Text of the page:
Building the stone patio 2017
I had been thinking for a while that I wanted to improve and enlarge the stone patio that I had built 10 years ago or so on the west side of the house, but the job was daunting. The entire retaining wall would have to be dismantled and rebuilt and there is a lot of stone in a four foot high wall that is thirty feet long. I always know that I am ready to begin another stone project when I see a stone on one of my walks that I can’t resist carrying back to the house. One morning in early spring, I spied just such a stone, triangular in shape, about 2.5 inches thick and 16 inches on a side. It was covered with lichen and had fallen off one of our old walls. Without thinking about it too much, I picked it up and carried it the few hundred yards back to the house. A few days later, again without thinking about it too much, I started taking the old patio wall apart. I find that sometimes if you think about something too much, you never do it! After setting aside the top most stones, a collection of fossil laden and stream smoothed beauties, I started throwing stones off the wall at a steady pace. It really did not take long to make a huge mess in the yard, I was fully committed!
I love doing stone work in the springtime; it is a great motivator for getting out of doors during one of the most beautiful times of the year . The apple blossoms from the orchard smell wonderful, the birds are singing, and the black flies buzz merry circles all around your head. A few years ago when I was building a wall in a wooded area, I witnessed two male Pileated woodpeckers swooping through the trees, battling for territory.
When most of the wall was down, I laid out the new arc for the wall which makes a graceful curve around a bizarre Honey Locust tree which is covered with 3 inch long spikes that can, and have pierced our lawn mower tires. I feel quite sure that Sleeping Beauty was pierced by one of these thorns. And by the way, while taking pictures today, one of those thorns pricked me too. So…. I wonder what it will be like in 100 years when I awaken in 3017.
Stone by stone the wall grows taller.
Building a wall is a great metaphor for tackling anything difficult. One stone at a time and all of that. I find myself humming happily and completely absorbed as I work, I guess you could say that it is a form of therapy.
I had to make regular runs out for more stone pulling a trailer behind our heavy duty garden tractor. Because the wall is built on an embankment, I needed a lot of fill stones. I found some old chunks of concrete, left over from somebody’s project… and into the wall they went. We reasoned that we were discovering the remains of the original chimney when we found a quantity of bricks mostly buried at the edge of the woods. The bricks were really useful to use as spacers and shims on the back side of the wall. Fortunately, we have 13 acres of land which is well endowed with stones, so there are always plenty! I had to pay particular attention to the strength of the wall as it curved down the hill past the spike tree. This is where I was not careful enough last time and the wall had started to pull apart. Here in the Northeast, the frost heaves can really damage a wall that is not built well.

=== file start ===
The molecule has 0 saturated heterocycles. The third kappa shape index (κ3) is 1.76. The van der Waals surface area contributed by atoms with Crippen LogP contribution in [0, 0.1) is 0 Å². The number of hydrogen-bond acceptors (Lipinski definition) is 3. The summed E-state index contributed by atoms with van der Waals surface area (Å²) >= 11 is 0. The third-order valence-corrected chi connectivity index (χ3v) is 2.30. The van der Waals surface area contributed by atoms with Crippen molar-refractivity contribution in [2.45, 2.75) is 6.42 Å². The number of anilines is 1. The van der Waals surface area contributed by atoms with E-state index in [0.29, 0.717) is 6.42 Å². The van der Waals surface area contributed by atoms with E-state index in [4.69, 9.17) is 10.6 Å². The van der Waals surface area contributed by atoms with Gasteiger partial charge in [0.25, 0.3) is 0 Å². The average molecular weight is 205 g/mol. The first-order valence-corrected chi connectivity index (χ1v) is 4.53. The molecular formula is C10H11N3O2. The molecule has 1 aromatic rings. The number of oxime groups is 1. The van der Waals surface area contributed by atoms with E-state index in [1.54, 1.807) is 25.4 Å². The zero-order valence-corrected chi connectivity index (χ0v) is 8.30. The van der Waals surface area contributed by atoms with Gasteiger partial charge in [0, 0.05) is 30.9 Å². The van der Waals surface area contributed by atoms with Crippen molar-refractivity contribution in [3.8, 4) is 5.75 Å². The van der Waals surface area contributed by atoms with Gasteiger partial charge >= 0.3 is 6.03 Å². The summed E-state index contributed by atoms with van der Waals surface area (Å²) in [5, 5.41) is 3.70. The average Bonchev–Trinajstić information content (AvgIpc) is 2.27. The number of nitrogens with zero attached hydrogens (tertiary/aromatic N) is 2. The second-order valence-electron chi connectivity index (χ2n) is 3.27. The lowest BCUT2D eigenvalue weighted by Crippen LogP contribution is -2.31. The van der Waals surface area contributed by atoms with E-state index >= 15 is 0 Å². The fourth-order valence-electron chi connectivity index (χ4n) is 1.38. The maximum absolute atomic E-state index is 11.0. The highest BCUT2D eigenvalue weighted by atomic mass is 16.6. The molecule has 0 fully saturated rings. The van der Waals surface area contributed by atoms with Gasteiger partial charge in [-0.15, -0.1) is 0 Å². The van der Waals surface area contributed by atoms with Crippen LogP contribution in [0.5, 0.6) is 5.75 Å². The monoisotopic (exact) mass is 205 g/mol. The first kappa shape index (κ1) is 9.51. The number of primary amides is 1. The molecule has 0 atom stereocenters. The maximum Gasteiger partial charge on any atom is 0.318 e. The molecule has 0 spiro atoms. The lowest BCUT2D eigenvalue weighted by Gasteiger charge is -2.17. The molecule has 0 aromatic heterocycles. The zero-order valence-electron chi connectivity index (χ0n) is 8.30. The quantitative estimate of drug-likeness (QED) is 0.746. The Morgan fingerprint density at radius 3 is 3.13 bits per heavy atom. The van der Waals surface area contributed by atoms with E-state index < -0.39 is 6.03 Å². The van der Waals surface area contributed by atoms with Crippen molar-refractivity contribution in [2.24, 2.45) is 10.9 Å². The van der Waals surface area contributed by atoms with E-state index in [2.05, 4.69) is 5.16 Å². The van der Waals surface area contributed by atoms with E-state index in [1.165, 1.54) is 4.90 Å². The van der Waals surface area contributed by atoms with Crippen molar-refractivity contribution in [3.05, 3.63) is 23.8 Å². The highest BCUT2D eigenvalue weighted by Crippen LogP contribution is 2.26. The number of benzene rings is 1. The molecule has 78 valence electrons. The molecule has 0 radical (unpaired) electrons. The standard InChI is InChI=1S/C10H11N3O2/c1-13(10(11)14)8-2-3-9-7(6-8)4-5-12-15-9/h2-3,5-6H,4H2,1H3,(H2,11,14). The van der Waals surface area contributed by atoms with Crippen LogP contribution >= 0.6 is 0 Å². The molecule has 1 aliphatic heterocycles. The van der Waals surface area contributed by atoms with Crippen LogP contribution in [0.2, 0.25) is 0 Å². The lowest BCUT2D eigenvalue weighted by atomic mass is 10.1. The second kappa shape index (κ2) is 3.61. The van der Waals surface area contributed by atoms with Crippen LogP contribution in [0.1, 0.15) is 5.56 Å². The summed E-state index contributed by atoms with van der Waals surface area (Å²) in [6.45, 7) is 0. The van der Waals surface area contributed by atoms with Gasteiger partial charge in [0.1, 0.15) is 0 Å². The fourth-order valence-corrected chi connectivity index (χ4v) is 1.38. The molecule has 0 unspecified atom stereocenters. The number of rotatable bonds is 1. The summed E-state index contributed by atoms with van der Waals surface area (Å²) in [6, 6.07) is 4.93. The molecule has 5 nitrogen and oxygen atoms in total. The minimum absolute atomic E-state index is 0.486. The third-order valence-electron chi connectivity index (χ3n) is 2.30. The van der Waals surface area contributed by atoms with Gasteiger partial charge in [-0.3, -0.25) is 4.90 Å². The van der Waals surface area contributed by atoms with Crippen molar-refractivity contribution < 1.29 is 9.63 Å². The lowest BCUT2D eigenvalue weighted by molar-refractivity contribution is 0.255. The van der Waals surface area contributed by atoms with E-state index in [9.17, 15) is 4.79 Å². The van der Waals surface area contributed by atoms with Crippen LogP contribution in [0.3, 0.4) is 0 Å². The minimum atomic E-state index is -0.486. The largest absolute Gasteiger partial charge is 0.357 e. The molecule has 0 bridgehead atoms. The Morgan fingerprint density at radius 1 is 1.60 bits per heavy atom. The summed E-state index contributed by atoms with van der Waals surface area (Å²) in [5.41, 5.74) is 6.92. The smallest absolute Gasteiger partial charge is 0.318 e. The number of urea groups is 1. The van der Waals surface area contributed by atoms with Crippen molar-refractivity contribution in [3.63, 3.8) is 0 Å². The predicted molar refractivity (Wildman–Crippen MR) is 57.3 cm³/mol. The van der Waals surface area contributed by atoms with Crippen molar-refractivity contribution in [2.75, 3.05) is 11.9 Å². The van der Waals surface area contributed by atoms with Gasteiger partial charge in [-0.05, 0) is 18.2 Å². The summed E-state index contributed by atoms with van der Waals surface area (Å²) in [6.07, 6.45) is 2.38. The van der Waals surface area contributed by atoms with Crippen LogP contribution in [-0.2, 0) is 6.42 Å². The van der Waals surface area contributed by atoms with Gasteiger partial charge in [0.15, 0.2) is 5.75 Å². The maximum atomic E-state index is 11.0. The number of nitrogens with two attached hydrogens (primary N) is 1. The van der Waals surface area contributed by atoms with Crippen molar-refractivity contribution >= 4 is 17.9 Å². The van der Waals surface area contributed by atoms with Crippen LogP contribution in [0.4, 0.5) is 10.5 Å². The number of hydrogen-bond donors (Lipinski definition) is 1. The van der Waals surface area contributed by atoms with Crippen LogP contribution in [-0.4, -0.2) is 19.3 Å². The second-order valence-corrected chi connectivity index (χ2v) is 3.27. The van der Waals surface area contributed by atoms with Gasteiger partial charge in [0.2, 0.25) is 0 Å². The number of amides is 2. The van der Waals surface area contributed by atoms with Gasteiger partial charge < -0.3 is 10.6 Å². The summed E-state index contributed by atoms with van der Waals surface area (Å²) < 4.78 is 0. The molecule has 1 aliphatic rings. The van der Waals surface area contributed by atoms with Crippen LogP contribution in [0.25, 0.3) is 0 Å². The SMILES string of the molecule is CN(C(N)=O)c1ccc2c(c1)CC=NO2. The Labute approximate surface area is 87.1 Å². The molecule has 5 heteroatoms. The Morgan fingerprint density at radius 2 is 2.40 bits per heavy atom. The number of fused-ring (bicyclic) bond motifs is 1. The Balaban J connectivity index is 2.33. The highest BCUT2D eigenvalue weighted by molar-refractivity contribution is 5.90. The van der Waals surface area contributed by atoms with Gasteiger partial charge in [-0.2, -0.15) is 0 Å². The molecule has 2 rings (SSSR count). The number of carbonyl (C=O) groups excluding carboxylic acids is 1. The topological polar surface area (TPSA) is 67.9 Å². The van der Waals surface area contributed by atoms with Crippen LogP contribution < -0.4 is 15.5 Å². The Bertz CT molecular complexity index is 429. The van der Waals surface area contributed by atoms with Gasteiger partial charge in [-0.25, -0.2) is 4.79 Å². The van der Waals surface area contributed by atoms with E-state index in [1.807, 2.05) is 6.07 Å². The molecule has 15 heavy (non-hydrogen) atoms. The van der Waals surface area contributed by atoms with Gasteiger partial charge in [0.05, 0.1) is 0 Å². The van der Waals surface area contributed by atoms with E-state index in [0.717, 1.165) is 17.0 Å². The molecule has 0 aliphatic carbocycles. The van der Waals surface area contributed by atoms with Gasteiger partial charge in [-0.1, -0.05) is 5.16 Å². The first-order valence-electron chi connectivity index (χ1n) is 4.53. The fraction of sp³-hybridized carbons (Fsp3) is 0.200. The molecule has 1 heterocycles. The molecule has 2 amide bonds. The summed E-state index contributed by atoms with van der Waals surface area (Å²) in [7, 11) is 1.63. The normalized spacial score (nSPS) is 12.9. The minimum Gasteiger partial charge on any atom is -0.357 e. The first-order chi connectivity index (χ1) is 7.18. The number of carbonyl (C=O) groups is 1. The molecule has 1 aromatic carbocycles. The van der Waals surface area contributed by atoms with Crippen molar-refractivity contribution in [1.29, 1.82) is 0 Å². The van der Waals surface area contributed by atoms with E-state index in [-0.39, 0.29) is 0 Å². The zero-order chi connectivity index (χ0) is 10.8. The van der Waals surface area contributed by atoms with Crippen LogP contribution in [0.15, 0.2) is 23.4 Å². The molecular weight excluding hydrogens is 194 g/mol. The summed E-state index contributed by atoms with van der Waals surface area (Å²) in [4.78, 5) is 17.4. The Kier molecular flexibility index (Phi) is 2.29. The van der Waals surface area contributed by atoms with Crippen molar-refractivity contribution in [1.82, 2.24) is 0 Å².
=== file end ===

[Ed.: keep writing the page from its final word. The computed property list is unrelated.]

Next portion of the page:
I worked on the wall for about a month, but only a few hours each day. It is very heavy work, and for me this works best.
Many people ask me for tips on wall building so here are a few. It is always one over two and two over one…but after abiding by the stone masons credo, I build small sections that are level and then try to seat a larger stone there in order to connect the front of the wall to the back for instance. I fit the stones pretty tightly so that if the frost pushes on a section of the wall, there is no empty place just out of sight for the stone to move to. I always wear gloves and I don’t pick up anything that I am not sure that I can handle. I roll, or flip heavy stones rather than lift them. I don’t work when the stones and work area are wet and muddy, one’s footing absolutely has to be secure. Lastly, I try not to be too attached to a section that I have just built. If I am stuck, or if I think that I can make it better, down it comes. It is worth it! At the end of a project, you have something that will be there for a very long time. People also ask me if I build walls for money. No, not usually although I have done so a couple of times. It is more fun for me to work on our own property where I can really enjoy the results.